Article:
Blog Dec 23, 2021

Mandate letters – The knowns, surprises, and what didn’t make the cut (PART II)


By: Mark Agnew, Senior Vice President of Policy & Government Relations, Canadian Chamber of Commerce

Part II

Part I of the blog series looked at some of the big issues impacting the numerous sectors of the economy. This second part looks at the surprises and some issues that did not make the cut.

Five sleeper issues

In the mandate letters there are a number of sleeper issues that have gone below the radar but that will impact businesses in various sectors:  

  • Competition policy – Competition policy debates have been heating up in Europe and the United States, with a big focus on tech platforms. This broad review of competition policies could have major impacts on numerous sectors and it was noticeable see a few sectors get singled out.
  • Force labour in supply chains – This issue has seen increased focus with numerous legislative proposals and the changes USMCA brought in to ban the importation of goods made with forced labour. It’s now explicit that the government intends to bring in its legislation. This will have implications for how Canadian companies source products from abroad.
  • Right to repair – There were legislative proposals in the last Parliament related to right to repair, which create obligations on companies for allowing owners of equipment to seek more means to repair equipment. This opens up lots of tricky issues around companies’ ensuring their proprietary IP remains protected. It’s flown under the radar, but is a big issue for product manufacturers as technology becomes complex and digitalization.
  • NORAD modernization – NORAD is the bedrock of our continental defence with the United States and there is a modernization effort on the horizon. This will be a key one for both our national security and the industrial opportunities it can create for Canadian companies. Given past debates in Canada around missile defence and experience procuring major defence platforms, this should be an interesting one to watch unfold.  
  • Investment reviews – Investment Canada Act modernization is on the table. The legislation already provides significant latitude for the government to deny a foreign acquisition, so it’s not clear what else could be in store.

Five missing issues

As much as what was said matters, there were a number of issues that did not feature prominently, lacked detail, or were missing from the list:

  • Supply chains – Supply chains received a nod in several mandate letters, but details still came up short across the board. The word supply chain means everything, but nothing, all at the same time. Some of these things are under our control, like managing the border, but other things like the cost of shipping containers are not under our control. The strain on the supply chain is real and consumers are seeing that on the price tags in the stores. The Chamber will have more suggestions in due course.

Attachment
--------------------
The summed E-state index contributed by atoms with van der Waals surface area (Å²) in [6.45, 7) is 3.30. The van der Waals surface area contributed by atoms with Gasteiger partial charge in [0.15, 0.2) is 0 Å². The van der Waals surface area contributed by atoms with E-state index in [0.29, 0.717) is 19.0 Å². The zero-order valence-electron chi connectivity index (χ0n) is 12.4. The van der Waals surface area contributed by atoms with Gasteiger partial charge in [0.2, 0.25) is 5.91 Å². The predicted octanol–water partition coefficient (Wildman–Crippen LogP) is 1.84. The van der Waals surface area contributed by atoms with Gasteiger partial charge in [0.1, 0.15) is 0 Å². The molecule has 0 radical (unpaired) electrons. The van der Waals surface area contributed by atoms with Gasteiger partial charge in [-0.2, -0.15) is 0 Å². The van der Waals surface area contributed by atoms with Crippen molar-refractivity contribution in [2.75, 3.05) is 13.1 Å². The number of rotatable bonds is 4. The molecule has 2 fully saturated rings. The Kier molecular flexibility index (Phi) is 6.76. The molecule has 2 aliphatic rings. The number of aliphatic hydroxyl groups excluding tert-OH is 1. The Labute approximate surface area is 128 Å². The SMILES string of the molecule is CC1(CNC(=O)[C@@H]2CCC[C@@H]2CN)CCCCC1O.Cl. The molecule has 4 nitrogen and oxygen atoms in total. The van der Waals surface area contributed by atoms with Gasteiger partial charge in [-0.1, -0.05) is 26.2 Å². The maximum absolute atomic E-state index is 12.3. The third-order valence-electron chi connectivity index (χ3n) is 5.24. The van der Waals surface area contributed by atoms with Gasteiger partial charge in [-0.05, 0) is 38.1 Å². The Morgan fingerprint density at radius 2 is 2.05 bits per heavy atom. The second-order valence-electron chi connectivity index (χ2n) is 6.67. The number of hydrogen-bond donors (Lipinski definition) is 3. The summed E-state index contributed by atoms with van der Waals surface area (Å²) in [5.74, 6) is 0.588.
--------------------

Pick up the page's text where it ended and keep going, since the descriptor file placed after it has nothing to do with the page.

• Agriculture exports – Supporting the export capacity of the agriculture and agri-food sector has been flagged in numerous reports over the last few years. Yet, our members face some steep barriers, particularly in trying to take advantage of the Canada-EU trade agreement. There was not much specific on those issues in either the trade or agriculture mandate letters, other than perhaps a brief allusion. If we’re serious about the agriculture industry in this country it’s a tough nut we will need to crack.
  • Excise tax – Although the Chamber has long been pressing for a comprehensive review of the tax system, there are specific issues members want to see resolved at it relates to excise tax. One example is the automatic increases every year in the tax on alcohol products, but members in the cannabis sector also want another look at their excise tax rates (as an aside the mandate letters were also silent on the Cannabis Act three-year review that should have started this past October).
  • Regulatory – If there was a third certainty in life alongside death and taxes, it would be regulations. Most people wouldn’t know by the name, but the Treasury Board Secretariat plays a critical role in managing how the federal government regulates, which impacts most sectors of the economy in some form. There was a general mention of regulatory reform, but still nothing on adding economic competitiveness mandates to regulators nor anything on regulatory cooperation with our closest trading partners to more effectively use the Regulatory Cooperation Council with the United States or the Regulatory Cooperation Forum with the European Union.
  • Border – Managing the border has been a hot topic during the pandemic, but the challenges ailing our border competitiveness well pre-date the pandemic. There was a brief mention of modernizing infrastructure and processes at the border, but an absence of a focus on commercial programs and ensuring major program overhauls, like the CBSA Assessment and Revenue Management (CARM) project are properly deployed.

Parts I and II of this blog are not exhaustive, but a sampling of some of the things out there. With a finite number of hours in the day for the government to drive forward its agenda, the key for the Chamber and our members will be pressing the economic growth narrative and advocating for the specific measures that will get us there.